Meet Christine Thiele

Christine Thiele became a widow in 2005 leaving her as a single parent of 2 young sons.  She is a free lance writer, formal professional, and volunteer youth minister. Since her husband’s death her writing has been focused on grief and healing issues.  She has a blog  called “Memoirs from Widow Island” and in one of her latest posts she wrote about her sons’ reaction to Christmas  this year.  With her permission, I am sharing it with you today.

On a busy day, I can feel it beginning.  I can feel the stress mounting within the walls of my home.  We made it through Thanksgiving, but that’s just the beginning.  The kids and I brace ourselves for the holidays.  I can almost feel them hunkering down, getting ready to maintain and handle themselves as we watch the world move through the holiday season.

I’m feeling different this year.  I’m not as stressed as I remember being in the recent past.  Things are going a bit better for me though.  I have a job I love, I’m nearly done with my master’s (which translates to no school for me right now), and I’m finding myself looking forward to things more.  Heck, I’m actually going to go to the work holiday party and I’m not anxious in the slightest.

The kids don’t seem to be in the same place.  I can feel their stress building.  Their tempers are short.  Their tolerance is nearly non existent.  I know we all grieve differently, but some days, I wish we could be on the same page.  I know this time of year is so hard for them.  They miss their dad.  They see all their friends with dads around and they know something is missing in their world.  They feel it very deeply and that pain surfaces in anger many days, intolerance other days, and just plain cranky behavior throughout the season.

Holiday season is stressful for any kid.  The expectations, the anticipation, the busy schedule all lead to overload.  Add to my kids’ days that they miss their dad, their mom is busy nearly all the time, money is still tight and many days, they just don’t know how all this will play out.  I do my best to keep expectations in check, make time for some fun, provide low stress days and to be present to them.  Some days though they are just so cranky!  I become frustrated and am constantly asking myself…is it their grief?  Is it normal holiday, kid behavior? When do they need intervention and when do I need to let them work it out?  There is always that voice in my head…would it be different if Dave hadn’t died?  Would we see the same behaviors?  How can I help in the immediate situation and help them build the skills they need to work out these emotions and situations on their own?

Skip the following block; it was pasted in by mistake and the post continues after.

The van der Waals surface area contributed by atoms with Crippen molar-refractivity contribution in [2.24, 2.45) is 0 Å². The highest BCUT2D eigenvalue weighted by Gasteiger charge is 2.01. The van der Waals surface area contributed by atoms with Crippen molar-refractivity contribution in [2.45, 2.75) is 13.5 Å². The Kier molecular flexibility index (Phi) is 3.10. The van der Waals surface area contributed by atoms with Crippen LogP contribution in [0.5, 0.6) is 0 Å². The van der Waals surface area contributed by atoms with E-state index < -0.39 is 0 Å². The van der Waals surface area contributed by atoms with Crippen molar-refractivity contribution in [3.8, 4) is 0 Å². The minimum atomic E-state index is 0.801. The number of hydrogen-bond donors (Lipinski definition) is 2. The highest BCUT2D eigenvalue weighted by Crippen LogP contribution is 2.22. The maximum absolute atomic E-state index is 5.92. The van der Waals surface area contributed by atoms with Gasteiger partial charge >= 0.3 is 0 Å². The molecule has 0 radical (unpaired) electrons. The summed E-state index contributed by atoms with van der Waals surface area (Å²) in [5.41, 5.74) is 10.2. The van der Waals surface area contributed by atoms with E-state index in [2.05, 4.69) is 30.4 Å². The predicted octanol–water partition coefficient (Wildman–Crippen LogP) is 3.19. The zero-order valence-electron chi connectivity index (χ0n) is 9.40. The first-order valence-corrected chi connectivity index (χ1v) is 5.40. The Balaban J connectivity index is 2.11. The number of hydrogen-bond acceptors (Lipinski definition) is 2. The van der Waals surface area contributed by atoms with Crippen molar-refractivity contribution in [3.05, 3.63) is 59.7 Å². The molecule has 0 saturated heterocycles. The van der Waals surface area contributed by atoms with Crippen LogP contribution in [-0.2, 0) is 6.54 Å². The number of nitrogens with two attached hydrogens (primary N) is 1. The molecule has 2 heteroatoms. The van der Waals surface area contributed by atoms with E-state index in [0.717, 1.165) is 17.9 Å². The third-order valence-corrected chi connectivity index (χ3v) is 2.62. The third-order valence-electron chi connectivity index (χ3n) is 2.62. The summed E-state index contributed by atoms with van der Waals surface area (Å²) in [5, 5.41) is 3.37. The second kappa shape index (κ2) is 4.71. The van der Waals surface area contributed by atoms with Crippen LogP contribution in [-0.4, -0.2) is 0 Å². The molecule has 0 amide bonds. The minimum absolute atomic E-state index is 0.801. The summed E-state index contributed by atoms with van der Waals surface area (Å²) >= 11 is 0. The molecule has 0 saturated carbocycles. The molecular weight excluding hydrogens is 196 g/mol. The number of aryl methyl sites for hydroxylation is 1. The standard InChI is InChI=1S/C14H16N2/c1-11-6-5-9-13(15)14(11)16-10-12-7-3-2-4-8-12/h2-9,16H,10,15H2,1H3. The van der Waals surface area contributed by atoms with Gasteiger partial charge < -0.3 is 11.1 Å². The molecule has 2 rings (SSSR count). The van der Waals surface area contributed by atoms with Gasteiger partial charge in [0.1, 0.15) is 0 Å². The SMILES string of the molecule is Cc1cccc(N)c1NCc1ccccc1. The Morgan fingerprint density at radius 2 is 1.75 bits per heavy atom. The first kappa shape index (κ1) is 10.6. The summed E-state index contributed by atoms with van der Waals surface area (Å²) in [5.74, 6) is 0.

I think the family member struggling the most right now is my little one.  He’s only seven.  He was six months old when Dave died.  He never had a birthday with his dad.  He was only 3 months old that first Christmas when Dave was still here.  He has no memories.  This frustrates him.  He is discovering what families with a dad around look like as he spends time with friends and is exposed to more at school.  He is very angry and it breaks my heart.  How much of this is grief? How much of this is his personality? I don’t know.  I do know that he is struggling nearly every day.  His holiday season isn’t what he hopes for…he wants more, he longs for more and as much as I try, I can’t give him what he wants most…his dad.

So, I do my best to make sure that he has time with other father type guys.  My brothers spend time with him.  He spends time with his friend’s families who have dads around.  I think it hurts him and heals him all at once.  I tell him stories about his dad.  I tell him how much his daddy loved him and wanted to always be here with him. It hurts and heals all at once…I hope.

There is nothing I want more for Christmas than for my kids to just feel normal again.  My holiday wish is that the hole in their hearts can somehow be filled by the people and love around them. I know that their dad loved them.  I know that the hardest thing he ever did was leave them.  I know that they will be ok, but when the holidays come…it seems like ok is far away.

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